The term is derived from Greek: anthropos—human being, morphe—form. Anthropomorphism owes much to anthropocentricity, i.e. our "a priori inclination to regard ourselves as the centre of the universe and see the world through our "biased eyes. By doing so we probably hope to gain some illusory control over reality. Anthropomorphism is intensively and recurrently exemplified in ancient myths, literature, and art (e.g. Burkert 1985). Occasionally, it had also infiltrated other social activities: throughout Europe in the Middle Ages, horses and pigs were dragged to public trial because it was believed that they are "consciously aware of their own acts and hence are liable for them (Evans 1906). In the early days of experimental psychology, anthropomorphism was popular (Boakes 1984), being influenced by the Darwinian theory of evolution that suggested a mental continuum along with the physical one. The "classics of the anthropomorphic tradition in animal psychology are books by Darwin (1872) and Romanes (1882). The transformation of psychology into a more objective and quantitative scientific enterprise was accompanied by attempts to abandon anthropomorphic anecdotes that portrayed pets as geniuses, and to adhere to parsimonious explanations of animal behaviour, such as advocated by Loyd Morgan's canon ("Ockham's razor). However, anthropomorphism still pops out between, and occasionally in, the lines of current research articles in biology and psychology (e.g. see discussions in Kennedy 1992; Sullivan 1995).
Anthropomorphic accounts could be classified into two kinds: "metaphorical and explanatory. The metaphorical are the more innocent ones. They may add colour to an otherwise rather dry scientific account. To describe the behaviour of protozoa as '... if they did not enjoy being alone and had passed the word along to gather and hold a mass meeting' (Jennings 1899) is a matter of style only, as far as the description does not lead the reader (and even more so the writer) to assign to the unicellular organism "declarative human-like social drives. Explanatory anthropomorphism, however, may result in embarrassing errors. A trivial example is the exposure of teeth in monkeys; what could be construed by the approaching novice as a friendly smile might actually be an expression of threat.
Possibly most relevant to current neurobiological research is our innate tendency for implicit anthropomorphism, i.e. tacitly construing the behaviour of animals in terms of problem solving "algorithms that could have been used by the human observer. This should especially be taken into account in cases in which sophisticated cognitive faculties are suggested, for example the formation of cognitive "maps in insects (Wehner and Menzel 1990), of "learning sets in rodents (Reid and Morris 1993), or of "observational learning in invertebrates (Fiorito and Scotto 1992). Implicit anthropomorphism may result not only in superfluously complex explanations but also in excessively austere ones. As these lines are being written, hundreds of diligent postdocs are running rats or mice in water "mazes, assuming that from the outset, all that the wet animal has in mind from the outset of the experiment is the urge to learn the shortest way to the platform and take a break, because this is what the experimenter would have done. While still wishing to escape the water, in reality, some of the drives and strategies pursued by the swimming rodent are species specific (e.g. Wolfer et al. 1998).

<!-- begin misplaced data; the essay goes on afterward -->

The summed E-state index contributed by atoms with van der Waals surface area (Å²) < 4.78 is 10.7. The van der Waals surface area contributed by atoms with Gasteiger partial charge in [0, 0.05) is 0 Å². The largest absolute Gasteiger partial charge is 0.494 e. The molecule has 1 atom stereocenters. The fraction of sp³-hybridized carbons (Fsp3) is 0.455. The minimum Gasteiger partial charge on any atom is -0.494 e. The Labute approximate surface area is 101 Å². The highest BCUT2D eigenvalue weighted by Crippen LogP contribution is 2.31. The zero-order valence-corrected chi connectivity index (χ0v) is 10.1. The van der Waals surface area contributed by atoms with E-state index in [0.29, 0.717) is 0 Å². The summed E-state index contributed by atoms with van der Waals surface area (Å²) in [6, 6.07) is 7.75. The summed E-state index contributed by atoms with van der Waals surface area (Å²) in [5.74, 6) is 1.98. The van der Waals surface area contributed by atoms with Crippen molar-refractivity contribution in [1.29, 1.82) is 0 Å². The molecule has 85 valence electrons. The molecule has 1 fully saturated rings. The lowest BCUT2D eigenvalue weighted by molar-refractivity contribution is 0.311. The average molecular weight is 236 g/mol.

There is, however, a twist to the story. In spite of the aforementioned caveats and reservations, the mere fact that an explanation has an anthropomorphic connotation is not sufficient to demote it. In other words, 'anthropomorphism' per se cannot be used as a "criterion in refuting or accepting explanations and "models. The truth is that we do not really know the borders between the mental faculties of other mammals and those that are sometimes considered as exclusive privileges of "Homo sapiens. For example, when rodents associate events, are they "consciously aware of it (Clark and Squire 1998; "declarative memory)? And if they are, what is the depth and quality of their conscious awareness? In recent years, the more we learn about the physiology and psychophysics of animals, the more we become astonished to discover that even species far remote from us on the phylogenetic scale seem to perceive some aspects of the world not so differently from us (e.g. Nieder and Wagner 1999). This raises the possibility that underestimating the capabilities of their brain is as misleading as overestimating it. There is no reason why we should not expect to find in evolution a gradient of antropolikeness on a great variety of faculties, such as *planning, *prospective memory, complex problem solving, or *insight. It is even still debated whether symbolic language had really emerged in humans only (Walker 1983; Griffin 1984; Cheney and Seyfarth 1990).
But, whereas some anthropolike mental faculties, such as numerical competence, are amenable to objective measurement (Davis and Perusse 1988; Bran-non and Terrace 1998; Kawai and Matsuzawa 2000), others, e.g. subtle emotions, are not. We may therefore never be able to really know what it is like to be a bat (Nagel 1974). We are hence left with the humble conclusion that the interplay between prudent adherence to Ockham's razor on the one hand, and proper appreciation of the phylogenetic and ecological specialization of other species' brains on the other, is delicate indeed.
Selected associations: Artefact, Bias, Clever Hans, Declarative memory, Subject
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